Daily reading is one of my favourite ways to pamper and get some self-preservation! Here’s a round-up of my November/December reads, plus my Christmas reading (lots of good ones which I’ll reread in December). I very rarely buy books, preferring to borrow them from our wonderful Danish local libraries (I have lots of library tours on this YouTube series https://www.youtube.com/playlist?list=PLxIYCyTLBED9Cl9A30CHOtlnmwQxk-CTy )! I use eReolenGlobal and Libby apps to find/read/listen to books, plus Goodreads to track what I’ve read.
“‘Twas the Knife Before Christmas” by Jacqueline Frost (number two in the Christmas Tree Farm Mystery series). I read the first book in this series “The Twelve Slays of Christmas” last summer and really enjoyed it. This was another good, light and fluffy, cozy Christmas mystery. I listened on audiobook and it was perfect for pottering around! My rating: four out of five.
“I am half-sick of shadows” by Alan Bradley (number four in the “Flavia de Luce” series). Some of the other Flavia de Luce books have tended to drag a little but this was just the right length and had some nice Christmas touches. My rating: four out of five.
“Christmas at the Mysterious Bookshop” by Otto Penzler. This is actually a collection of Christmas stories, specially written over the years for the Mysterious Bookshop in New York. Very dated short stories, most of them rather weird. My rating: two out of five.
“Rumpole at Christmas” by John Mortimer (number 16 of the Rumpole of the Bailey series). Having worked in the legal world myself and being very familiar with the old gallery of characters, these stories ever fail to make me laugh. A collection of very short stories, just right for a quick read before falling asleep, or with a cup of tea at lunchtime. My rating: four out of five.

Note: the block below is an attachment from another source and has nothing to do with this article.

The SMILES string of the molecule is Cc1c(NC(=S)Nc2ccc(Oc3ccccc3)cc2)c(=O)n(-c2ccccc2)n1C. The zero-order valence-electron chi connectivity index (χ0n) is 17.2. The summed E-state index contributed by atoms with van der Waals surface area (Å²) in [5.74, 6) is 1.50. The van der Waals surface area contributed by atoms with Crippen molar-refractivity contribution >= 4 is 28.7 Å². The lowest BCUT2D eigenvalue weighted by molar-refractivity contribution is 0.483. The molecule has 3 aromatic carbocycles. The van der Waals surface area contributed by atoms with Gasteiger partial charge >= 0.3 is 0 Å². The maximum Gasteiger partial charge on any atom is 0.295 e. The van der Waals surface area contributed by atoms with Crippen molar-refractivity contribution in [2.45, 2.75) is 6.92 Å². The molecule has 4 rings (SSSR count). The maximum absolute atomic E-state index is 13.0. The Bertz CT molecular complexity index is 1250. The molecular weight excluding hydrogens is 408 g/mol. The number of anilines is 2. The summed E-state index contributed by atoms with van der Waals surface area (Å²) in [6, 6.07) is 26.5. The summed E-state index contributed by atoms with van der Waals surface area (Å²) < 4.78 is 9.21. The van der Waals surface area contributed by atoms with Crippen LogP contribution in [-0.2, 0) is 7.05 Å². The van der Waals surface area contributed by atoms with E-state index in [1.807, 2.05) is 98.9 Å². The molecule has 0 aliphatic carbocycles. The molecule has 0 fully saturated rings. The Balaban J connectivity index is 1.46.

“Murder under the Christmas Tree: Ten Classic Crime Stories for the Festive Season”, edited by Cecily Gayford. This was a random collection I found online. There was a good mix of classic authors (dead and alive!) and I enjoyed reading my first ever Ian Rankin story (the “Inspector Rebus” stories are set in my hometown, Edinburgh, Scotland). My rating: three out of five.
“Hercule Poirot’s Christmas” by Agatha Christie (number 20 in the Hercule Poirot series). An evergreen which I return to almost every year. My rating: four out of five.
“Midwinter Murder: Fireside Tales from the Queen of Mystery” by Agatha Christie. This was a collection of short stories, many of which I hadn’t come across before. All winter themed – some mysteries and some crimes. I listened on audiobook, the narration was good, and they were a perfect accompaniement for wrapping gifts and decorating for Christmas. Will no doubt return to them again. My rating: four out of five.
“Four Funerals and Maybe a Wedding” by Rhys Bowen (number 12 in the Royal Spyness series). An easy read – like all the others in the series – very light and fluffy. Just right for when your powers of concentration are low. My rating: three out of five.
“The Accordionist” by Fred Vargas (number 3 in the series, “Les Evangélistes“). This was a book I picked up at the library because of a) it’s cover and b) the Paris setting. A new author for me, and I really enjoyed her slightly quirky take on a French murder mystery. It was good to be “back” in Paris! Will probably read more in the series. My rating: three out of five.
And if you’re looking for more book suggestions and reviews, my dear friend Sue (formerly a book seller, now a librarian) has a great book blog! http://bookaliciousbabe.blogspot.com/
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